A dream barn-style home to downsize to in a New Forest village

Oak Frame Building Costs

Area: Hampshire
House Type: Oak frame and WrightWall Natural encapsulation
House Size: 158m2
Build Route: Oakwrights and self-managed

Having lived in their period family home situated in a picturesque New Forest village for nearly 20 years, Derek and Elizabeth began considering the possibility of downsizing.

“Our children were leaving home, so we decided to move somewhere smaller,” explains Elizabeth. “As we love the village, we didn’t want to go too far.”

Derek and Elizabeth started searching for properties for sale within the local area, however, few came onto the market until one day, the couple noticed a listing for a bungalow which sat on a large plot of land. They made an appointment to view it almost immediately.

“It was in the right location but had an ugly bungalow in a dark corner,” says Elizabeth. “We bought it with a plan to replace it with a house in a more central position.”

Derek and Elizabeth's barn-style home replaced the original bungalow on their plot

Choosing to build with oak

Although building a home hadn’t crossed their minds initially, Derek and Elizabeth recognised the potential of their plot and so, ideas for a design bursting with character and charm came to fruition. They could picture a home residing there that aesthetically worked in harmony with the natural surroundings they loved.

Following research, they found our team here at Oakwrights and saw a photograph of our Herefordshire show home, The Woodhouse.

“It was perfect, with lots of beams and a warm atmosphere,” says Elizabeth. “We went to stay at the show home and we loved it so much; I didn’t want to leave.”

Inspired by The Woodhouse, from this point onwards Derek and Elizabeth knew they wanted to build an oak frame home, and so began working with one of our Regional Architectural Designers, John Williams. Together they finalised a barn-style home design, framed by timber, that sat more centrally on their plot. This revised orientation positioned their new home closer to an existing garage on their land and would harness their views and the sunlight.

John submitted the pre-application and planning permission application on the couple’s behalf, which was later approved. Derek and Elizabeth then sold their period property and moved into the bungalow on their plot while the construction of their new self-build project took place.

We went to stay at the show home and we loved it so much; I didn’t want to leave…

Elizabeth

Key design features

As you travel up Derek and Elizabeth’ driveway, you are drawn to the timber cladding which nestles the property within their beautifully landscaped grounds, comprising a wildlife pond and paths leading to numerous, enchanting outdoor features. It was important for Derek and Elizabeth that they could enjoy the countryside whatever the weather, and so lots of glazing was included within their architectural design.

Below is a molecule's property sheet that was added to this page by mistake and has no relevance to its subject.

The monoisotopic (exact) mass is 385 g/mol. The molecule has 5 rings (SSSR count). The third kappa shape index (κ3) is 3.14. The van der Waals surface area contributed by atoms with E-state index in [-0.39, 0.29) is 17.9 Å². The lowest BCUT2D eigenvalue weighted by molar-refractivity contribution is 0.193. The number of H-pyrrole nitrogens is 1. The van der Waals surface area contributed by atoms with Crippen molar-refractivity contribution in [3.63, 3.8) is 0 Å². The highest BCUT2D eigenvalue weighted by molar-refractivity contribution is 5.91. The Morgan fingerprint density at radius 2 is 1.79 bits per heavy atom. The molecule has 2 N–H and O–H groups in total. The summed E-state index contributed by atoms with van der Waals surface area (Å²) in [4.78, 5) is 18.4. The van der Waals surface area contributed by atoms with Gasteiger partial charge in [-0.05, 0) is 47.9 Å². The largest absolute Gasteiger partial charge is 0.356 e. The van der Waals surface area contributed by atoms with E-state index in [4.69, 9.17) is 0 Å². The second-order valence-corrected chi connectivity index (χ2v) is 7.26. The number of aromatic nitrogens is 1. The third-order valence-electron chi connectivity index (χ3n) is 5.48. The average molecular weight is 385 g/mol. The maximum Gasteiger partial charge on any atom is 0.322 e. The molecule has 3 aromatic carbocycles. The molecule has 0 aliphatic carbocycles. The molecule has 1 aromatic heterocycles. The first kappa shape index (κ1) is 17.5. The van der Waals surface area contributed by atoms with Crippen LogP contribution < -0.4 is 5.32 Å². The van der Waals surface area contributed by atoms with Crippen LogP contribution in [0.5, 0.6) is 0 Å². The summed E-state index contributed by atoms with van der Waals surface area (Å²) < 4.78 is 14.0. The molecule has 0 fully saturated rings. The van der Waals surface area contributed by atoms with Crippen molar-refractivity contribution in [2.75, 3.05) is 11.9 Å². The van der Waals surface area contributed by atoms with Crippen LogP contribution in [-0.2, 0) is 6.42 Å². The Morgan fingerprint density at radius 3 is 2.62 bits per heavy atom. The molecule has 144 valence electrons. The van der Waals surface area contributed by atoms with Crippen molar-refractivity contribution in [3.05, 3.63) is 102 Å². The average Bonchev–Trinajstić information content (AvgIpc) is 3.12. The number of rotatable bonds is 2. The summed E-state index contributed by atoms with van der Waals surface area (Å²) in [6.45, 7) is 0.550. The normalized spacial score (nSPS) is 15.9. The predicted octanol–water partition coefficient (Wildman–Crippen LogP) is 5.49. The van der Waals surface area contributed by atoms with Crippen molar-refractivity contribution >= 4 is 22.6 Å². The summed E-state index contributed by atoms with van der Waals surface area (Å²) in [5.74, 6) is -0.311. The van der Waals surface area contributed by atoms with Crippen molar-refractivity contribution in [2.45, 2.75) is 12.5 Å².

Internally, the open-plan layout of the couple’s downstairs living areas creates a sense of space as soon as you enter. This feeling of space is enhanced by the joinery that has been incorporated into both levels of Derek and Elizabeth’s home; particularly in their dining room, (positioned on the left elevation) where face glazing and double doors collaborate, allowing light to cascade in and bounce off their post and beam oak frame.

Derek and Elizabeth’s dining room sits centrally to their home, with their sitting room on one side and kitchen on the other. To remain in-keeping with their country-style, barn home design, the couple chose a traditional, white Shaker-style kitchen, with Pineland cabinets that have small, rounded wooden door handles which draw out natural tones from their oak frame and flooring.

Their staircase leads to a bright and airy landing that has four carefully positioned rooflights overhead. One en-suite bedroom is located to the front elevation and another to the rear. Oak purlins channel your eyes to the double doors that feature within both bedrooms, so varying aspects of Derek and Elizabeth’s picture-postcard Hampshire backdrop can be appreciated at a higher level.

To ensure their home would accommodate the space they required for years to come, Derek and Elizabeth took their floorplan a step further and dug deeper. Working with John, the couple opted to build a basement to house additional storage, which was approved by the planners, as it was not included in the area or volume limits set by the Council.

Their light and airy oak framed dining room

A sustainable home for the future

Derek and Elizabeth’s home took 15 months to construct. During this time, their oak frame was erected in just four days, alongside the WrightWall and WrightRoof Natural encapsulation panels that wrap seamlessly around their frame. Prefabricated in our Herefordshire workshops to save time on-site, our premium Natural encapsulation allows walls to breathe and is built with high insulation density to keep homes at an optimum temperature all year round.

“Because we have a highly insulated fabric in the house, we need little heating and have much lower fuel bills,” explains Elizabeth.

Once Derek and Elizabeth had settled into their new oak framed home, the on-site bungalow was demolished, paving the way for the wonderful garden that flourishes there today.

“We’re absolutely thrilled with it and so glad we made the decision to build,” smiles Elizabeth.

 

Would you like to learn more about Derek and Elizabeth’s architectural design and planning permission process? Please see a link to their planning consent story, written by John Williams, below.

Architecture, Barn home
2 Dec 2019

Planning consent for a barn-style home in the heart of the New Fore…

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A dream barn-style home to downsize to in a New Forest village

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